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February 2, 2012Kyle Whittingham made waves this morning, announcing multiple changes to his coaching staff, including the surprise naming of Brian Johnson as Utah's new offensive coordinator. UteZone breaks down how these staff shakeups impact the program.
New Look Offense
The announcement of Brian Johnson's promotion to offensive coordinator came as a surprise to most fans. Johnson has been the Utah quarterbacks coach for the past two years. He is also highly regarded by his peers for his intelligence and football acumen.
"After spending the past month conducting a national search for an offensive coordinator, it became very apparent that we had the best candidate for the job right here on our own staff. Brian is a leader and a special coaching talent, just as he was a special player, and he is the right person to lead our offense," said Coach Whittingham in a statement released this morning by the university.
The primary argument against Johnson is his age - he turns 25 this month. However, despite his youth, Johnson won't be starting from square one. Expect a collaborative effort with the entire offensive staff in gameplanning. Offensive line/tight ends coach Tim Davis has a wealth of experience and served as a running game coordinator while at Wisconsin. Aaron Roderick was promoted to passing game coordinator, and will be involved in game prep. Jay Hill - who has taken the responsibility of coaching running backs - is a talented coach that has done a good job coaching Utah's special teams and cornerbacks the past two years.
Expect Johnson and the Utah staff to move to more of a spread offense than was used last year under Norm Chow. This will allow the Utes to better utilize the talents of a deep receiver corps, and should help prevent Jordan Wynn from taking as many unnecessary hits as he did last year. The running game will still be an emphasis with John White being one of the top returning backs in the Pac-12.
Perhaps the biggest lesson learned in Utah's inaugural Pac-12 season was the importance of having a deep, well-coached offensive line. Utah's line play was erratic at times and the Utes have already made offseason adjustments to improve performance this year. Utah signed eight offensive linemen in its incoming recruiting class, including two massive JUCO tackles that should be immediate contenders for starting spots. The Utes took the next step by adding former San Diego State offensive line coach Dan Finn as offensive line coach.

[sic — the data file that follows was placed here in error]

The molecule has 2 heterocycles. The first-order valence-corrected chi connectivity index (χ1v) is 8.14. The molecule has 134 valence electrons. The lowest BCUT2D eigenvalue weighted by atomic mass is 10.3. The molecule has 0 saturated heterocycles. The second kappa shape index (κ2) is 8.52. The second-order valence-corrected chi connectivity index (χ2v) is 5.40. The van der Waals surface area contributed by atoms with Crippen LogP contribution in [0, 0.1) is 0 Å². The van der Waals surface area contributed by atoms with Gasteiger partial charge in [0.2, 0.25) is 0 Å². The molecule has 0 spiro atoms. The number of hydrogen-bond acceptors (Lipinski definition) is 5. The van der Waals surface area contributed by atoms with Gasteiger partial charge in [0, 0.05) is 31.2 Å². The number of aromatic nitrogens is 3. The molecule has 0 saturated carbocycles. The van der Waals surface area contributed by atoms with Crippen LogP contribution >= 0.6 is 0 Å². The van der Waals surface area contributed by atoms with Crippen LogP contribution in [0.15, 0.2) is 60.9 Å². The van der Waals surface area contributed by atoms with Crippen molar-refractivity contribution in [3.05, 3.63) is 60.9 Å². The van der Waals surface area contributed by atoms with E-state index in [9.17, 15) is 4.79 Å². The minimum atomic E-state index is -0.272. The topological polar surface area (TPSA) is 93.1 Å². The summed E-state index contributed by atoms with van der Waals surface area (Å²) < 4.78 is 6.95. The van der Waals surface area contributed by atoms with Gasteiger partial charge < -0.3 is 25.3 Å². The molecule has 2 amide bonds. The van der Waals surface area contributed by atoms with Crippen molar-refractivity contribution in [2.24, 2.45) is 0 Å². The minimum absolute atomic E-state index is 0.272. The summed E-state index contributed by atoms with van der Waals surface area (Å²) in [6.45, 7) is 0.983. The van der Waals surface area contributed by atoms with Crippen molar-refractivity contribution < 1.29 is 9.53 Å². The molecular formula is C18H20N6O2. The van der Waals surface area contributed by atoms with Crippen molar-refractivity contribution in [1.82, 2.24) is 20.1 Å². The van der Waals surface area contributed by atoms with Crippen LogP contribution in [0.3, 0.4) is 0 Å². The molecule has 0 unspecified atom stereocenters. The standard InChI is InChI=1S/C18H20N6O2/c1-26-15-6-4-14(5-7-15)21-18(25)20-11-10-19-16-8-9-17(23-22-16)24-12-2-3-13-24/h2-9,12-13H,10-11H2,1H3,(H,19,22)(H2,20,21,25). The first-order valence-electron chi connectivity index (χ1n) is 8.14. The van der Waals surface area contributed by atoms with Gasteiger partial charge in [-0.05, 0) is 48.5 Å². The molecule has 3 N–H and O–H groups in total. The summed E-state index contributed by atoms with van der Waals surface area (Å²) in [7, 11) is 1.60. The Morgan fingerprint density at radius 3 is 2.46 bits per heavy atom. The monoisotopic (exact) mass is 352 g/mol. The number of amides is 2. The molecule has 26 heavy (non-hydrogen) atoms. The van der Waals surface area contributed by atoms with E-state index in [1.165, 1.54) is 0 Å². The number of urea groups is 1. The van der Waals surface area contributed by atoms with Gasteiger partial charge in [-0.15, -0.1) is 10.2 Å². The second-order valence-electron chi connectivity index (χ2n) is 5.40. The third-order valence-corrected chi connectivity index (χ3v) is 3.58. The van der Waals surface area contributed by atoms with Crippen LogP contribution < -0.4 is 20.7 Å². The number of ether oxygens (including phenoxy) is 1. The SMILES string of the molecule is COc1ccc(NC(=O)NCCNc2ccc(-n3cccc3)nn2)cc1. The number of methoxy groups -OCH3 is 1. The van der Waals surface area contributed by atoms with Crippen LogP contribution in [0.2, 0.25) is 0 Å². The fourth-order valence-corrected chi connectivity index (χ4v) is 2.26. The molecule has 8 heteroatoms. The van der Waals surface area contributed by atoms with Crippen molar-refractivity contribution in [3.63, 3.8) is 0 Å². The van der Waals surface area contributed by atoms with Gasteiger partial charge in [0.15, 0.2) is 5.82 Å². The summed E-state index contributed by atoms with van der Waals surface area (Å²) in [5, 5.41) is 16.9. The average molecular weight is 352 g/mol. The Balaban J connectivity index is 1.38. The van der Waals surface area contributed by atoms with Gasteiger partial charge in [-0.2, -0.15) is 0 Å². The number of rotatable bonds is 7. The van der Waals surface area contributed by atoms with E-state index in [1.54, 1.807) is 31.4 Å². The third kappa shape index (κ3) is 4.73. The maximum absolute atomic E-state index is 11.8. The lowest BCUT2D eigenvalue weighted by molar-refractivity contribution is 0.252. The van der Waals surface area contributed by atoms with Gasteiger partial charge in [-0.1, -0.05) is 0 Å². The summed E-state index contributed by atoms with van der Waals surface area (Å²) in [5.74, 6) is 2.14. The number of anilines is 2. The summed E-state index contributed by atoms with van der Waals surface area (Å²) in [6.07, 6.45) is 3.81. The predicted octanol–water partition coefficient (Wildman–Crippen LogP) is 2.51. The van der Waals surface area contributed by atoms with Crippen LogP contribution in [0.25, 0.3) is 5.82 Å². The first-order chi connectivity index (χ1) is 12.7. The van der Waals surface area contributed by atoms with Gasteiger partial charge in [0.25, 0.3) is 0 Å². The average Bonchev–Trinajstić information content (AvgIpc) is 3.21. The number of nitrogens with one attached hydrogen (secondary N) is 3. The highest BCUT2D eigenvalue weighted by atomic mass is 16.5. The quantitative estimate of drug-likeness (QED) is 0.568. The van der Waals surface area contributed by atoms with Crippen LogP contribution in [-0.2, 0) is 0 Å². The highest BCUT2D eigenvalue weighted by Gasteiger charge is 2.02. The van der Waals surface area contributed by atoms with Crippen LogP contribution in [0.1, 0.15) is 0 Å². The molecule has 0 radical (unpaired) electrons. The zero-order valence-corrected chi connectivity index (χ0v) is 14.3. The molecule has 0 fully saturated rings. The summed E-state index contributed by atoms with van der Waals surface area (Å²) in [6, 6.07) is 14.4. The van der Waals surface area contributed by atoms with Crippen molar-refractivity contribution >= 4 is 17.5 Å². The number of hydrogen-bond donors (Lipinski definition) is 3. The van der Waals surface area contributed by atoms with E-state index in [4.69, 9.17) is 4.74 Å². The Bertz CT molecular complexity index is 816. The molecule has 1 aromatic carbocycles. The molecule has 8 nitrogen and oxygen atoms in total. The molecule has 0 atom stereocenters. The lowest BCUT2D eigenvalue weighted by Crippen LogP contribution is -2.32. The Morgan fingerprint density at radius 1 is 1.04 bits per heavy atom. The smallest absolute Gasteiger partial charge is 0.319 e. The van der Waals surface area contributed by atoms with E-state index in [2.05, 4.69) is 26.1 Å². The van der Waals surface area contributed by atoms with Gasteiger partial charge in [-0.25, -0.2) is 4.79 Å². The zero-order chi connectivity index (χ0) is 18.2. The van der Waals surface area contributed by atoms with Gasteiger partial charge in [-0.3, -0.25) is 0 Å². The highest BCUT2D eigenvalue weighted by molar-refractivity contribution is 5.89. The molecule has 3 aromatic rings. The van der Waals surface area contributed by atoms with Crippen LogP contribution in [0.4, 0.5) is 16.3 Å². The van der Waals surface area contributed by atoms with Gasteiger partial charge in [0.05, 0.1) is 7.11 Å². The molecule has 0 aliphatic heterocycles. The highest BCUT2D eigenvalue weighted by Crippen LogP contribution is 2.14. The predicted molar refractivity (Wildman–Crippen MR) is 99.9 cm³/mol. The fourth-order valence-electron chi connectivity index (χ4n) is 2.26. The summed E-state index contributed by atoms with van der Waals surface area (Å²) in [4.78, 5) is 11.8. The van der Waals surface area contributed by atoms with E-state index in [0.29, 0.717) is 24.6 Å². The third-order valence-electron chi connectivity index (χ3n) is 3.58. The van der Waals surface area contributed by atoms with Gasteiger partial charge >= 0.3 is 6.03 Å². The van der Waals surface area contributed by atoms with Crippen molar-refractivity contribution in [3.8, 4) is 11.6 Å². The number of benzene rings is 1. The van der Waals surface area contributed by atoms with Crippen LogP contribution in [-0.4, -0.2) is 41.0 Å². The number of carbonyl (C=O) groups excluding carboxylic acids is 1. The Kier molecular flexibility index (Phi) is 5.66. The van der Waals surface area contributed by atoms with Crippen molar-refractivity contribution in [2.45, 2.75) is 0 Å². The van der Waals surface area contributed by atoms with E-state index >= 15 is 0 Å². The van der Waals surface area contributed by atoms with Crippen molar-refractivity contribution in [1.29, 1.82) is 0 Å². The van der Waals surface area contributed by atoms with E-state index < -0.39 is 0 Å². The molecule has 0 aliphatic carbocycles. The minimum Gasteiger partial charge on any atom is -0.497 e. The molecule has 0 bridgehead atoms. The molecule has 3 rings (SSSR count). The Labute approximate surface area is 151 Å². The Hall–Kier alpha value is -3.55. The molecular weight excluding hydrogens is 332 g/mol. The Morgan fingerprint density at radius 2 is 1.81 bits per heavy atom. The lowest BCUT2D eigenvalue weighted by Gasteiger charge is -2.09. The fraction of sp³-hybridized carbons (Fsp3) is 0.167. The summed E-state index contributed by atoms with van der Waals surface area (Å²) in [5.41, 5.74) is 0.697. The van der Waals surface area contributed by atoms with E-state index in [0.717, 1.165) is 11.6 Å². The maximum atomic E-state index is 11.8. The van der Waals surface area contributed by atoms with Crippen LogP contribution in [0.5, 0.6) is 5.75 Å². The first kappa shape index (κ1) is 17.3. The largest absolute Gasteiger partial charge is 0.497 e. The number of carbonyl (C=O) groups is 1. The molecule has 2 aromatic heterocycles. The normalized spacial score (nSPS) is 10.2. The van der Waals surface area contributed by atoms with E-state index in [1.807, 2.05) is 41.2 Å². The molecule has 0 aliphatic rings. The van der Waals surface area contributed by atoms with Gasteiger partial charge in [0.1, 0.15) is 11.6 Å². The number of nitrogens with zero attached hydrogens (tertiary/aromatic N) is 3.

Finn's hiring gives the Utes two excellent motivators and teachers to groom the 2012 offensive line. Tim Davis will lead the charge, coaching the tackles and tight ends. Finn will be responsible for coaching the interior linemen.
Finn will be a good fit for the staff. He was a grad assistant at Utah, and has experience working under Coach Whittingham. The added attention of a second offensive line coach should lead to improved performance on the field. Finn doesn't have a lot of experience as a recruiter, but he did land two signees from Arizona for San Diego State.
A New Sherriff in Town
Whittingham completed his staff by hiring Sharreiff Shah as cornerbacks coach. Although Shah doesn't have experience coaching at the FBS level, he is well connected to the program, having played safety for the Utes in the 1990's and worked as the sideline reporter on radio broadcasts. Expect Shah to contribute immediately as a recruiter. He's intelligent, has an engaging personality, and will be able to sell the Utah football program.
Keeping it in the Family
With these hires, Whittingham has once again lived up to his reputation of promoting from within and hiring coaches that he has close ties to. Keeping coaching hires within the family is a strategic move for Whittingham, who values loyalty and continuity. The family atmosphere that is touted by players to recruits and plays such a critical role in convincing players to come to Utah is no accident, and Whittingham has taken great care to ensure that the new coaching hires continue to reinforce the culture that he has developed since taking over in 2005.
Although the hires of three relatively inexperienced coaches can be seen as a gamble, it's a gamble that will yield long term dividends if the three new hires are successful.
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